Strategic Planning and Competitive Advantage of ICT Small and Medium Enterprises in Kenya: The Kenya SMEs SectorSmall and Medium Enterprises are considered as the most prolific source of employment, with the ability to spread investment across the country (Sessional Paper No.2, 2005). The sector is noted a provider of goods and services, and a driver in promoting competition and innovation, enhancing the enterprise culture necessary for private sector development and industrialisation (Republic of Kenya). Likewise, the SMEs sector employs 74% of the labour force and contributes over 18% of the country’s GDP. In Kenya, a small enterprise consists of those firms with 10-50 employees, annual turnover of between 6,000 USD and 60,000 USD and investment of between 60,000 USD and 240,000 USD. A medium-size enterprise would have 50-100 employees, annual turnover of between 60,000 USD to 10,000,000 USD.
Since Independence, the government has recognised the potential of the Small Enterprise (SE) sector in employment and poverty reduction. This objective has been outlined in Sessional Paper No. 1 of 1986 on Economic Management for Renewed Growth, Sessional Paper No. 2 of 1996 on Industrial Transformation to the year 2020, the Sessional Paper No. 2 of 2005 on the development of MSEs for Employment and Wealth Creation (Republic of Kenya 1986, 1996, 2005). It recognised the need to establish and maintain a conducive environment for the graduation of SMEs to have more capacity to produce high quality products and create sustainable employment opportunities.

Kenya Vision 2030 has identified Information and Communication Technology (ICT) as a key engine of growth, as it is a key investor in people services and networks. The development of SMEs in ICT sector is important in contributing to the attainment of Vision 2030’s strategic objective of middle-income industrialised status by 2030.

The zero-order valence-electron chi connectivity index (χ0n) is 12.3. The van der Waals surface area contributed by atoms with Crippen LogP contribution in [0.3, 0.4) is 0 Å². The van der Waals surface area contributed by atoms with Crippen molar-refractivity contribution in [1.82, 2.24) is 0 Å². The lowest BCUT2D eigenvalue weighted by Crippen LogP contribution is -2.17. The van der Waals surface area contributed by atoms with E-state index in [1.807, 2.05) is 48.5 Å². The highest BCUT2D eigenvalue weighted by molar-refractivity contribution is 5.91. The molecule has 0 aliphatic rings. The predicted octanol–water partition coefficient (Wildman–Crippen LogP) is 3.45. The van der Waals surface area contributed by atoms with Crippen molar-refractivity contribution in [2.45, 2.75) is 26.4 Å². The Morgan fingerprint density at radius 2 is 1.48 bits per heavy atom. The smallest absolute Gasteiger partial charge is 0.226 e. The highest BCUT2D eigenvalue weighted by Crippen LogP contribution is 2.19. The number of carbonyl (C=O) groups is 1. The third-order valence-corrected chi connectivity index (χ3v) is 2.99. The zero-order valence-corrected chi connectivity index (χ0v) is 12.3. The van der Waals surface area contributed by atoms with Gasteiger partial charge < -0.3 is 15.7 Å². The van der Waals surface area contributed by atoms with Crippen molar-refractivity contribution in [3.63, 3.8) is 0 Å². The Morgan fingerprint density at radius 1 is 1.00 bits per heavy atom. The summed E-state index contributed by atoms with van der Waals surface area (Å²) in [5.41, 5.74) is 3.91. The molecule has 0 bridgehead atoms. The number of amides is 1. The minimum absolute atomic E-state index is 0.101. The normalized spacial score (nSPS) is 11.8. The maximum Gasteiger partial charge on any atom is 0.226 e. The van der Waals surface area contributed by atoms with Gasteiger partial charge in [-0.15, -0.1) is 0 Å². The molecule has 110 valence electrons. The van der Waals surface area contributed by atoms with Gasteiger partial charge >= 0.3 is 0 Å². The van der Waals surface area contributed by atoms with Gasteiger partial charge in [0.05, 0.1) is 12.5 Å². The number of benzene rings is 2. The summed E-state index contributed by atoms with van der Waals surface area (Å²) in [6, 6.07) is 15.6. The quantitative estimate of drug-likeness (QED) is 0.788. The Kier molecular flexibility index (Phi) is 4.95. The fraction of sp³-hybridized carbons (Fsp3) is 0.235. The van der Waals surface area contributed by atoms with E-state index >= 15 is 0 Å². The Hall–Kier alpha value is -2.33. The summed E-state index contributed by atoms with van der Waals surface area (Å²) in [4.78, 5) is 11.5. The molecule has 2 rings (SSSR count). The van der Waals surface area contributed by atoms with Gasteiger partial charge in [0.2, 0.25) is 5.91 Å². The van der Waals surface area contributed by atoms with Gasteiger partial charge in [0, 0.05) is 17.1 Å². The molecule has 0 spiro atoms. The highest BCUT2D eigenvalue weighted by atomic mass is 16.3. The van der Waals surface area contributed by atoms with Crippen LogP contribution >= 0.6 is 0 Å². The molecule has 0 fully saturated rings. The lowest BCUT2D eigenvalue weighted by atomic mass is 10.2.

Despite the numerous policy prescriptions, and the overwhelming evidence on the role and potential of SMEs in wealth creation, the sector is faced with various challenges and constraints that inhibit or constrain its growth. These include among others, unfavourable policy environment, access to financial resources, inadequate access to skills and technology, limited access to infrastructure, inadequate business skills, limited linkages with large enterprises and limited access to information, and lack of knowledge about customer’s needs(Baseline Survey, 1999 and Sessional Paper No. 2 of 2005). The effect of this is less growth in the SME sector and high failure rate. Grant (2008) asserts that knowing what customers want and how a firm survives competition are prerequisites for success. SMEs can use strategic planning tool to develop strategies and gain competitive advantage. According to The Economist (2012), the link between small firms and jobs growth relies entirely on new start-ups, which are usually small. Given the above scenario the objective of this study was to establish whether strategic planning influences competitive advantage of ICT SMEs performance in Kenya.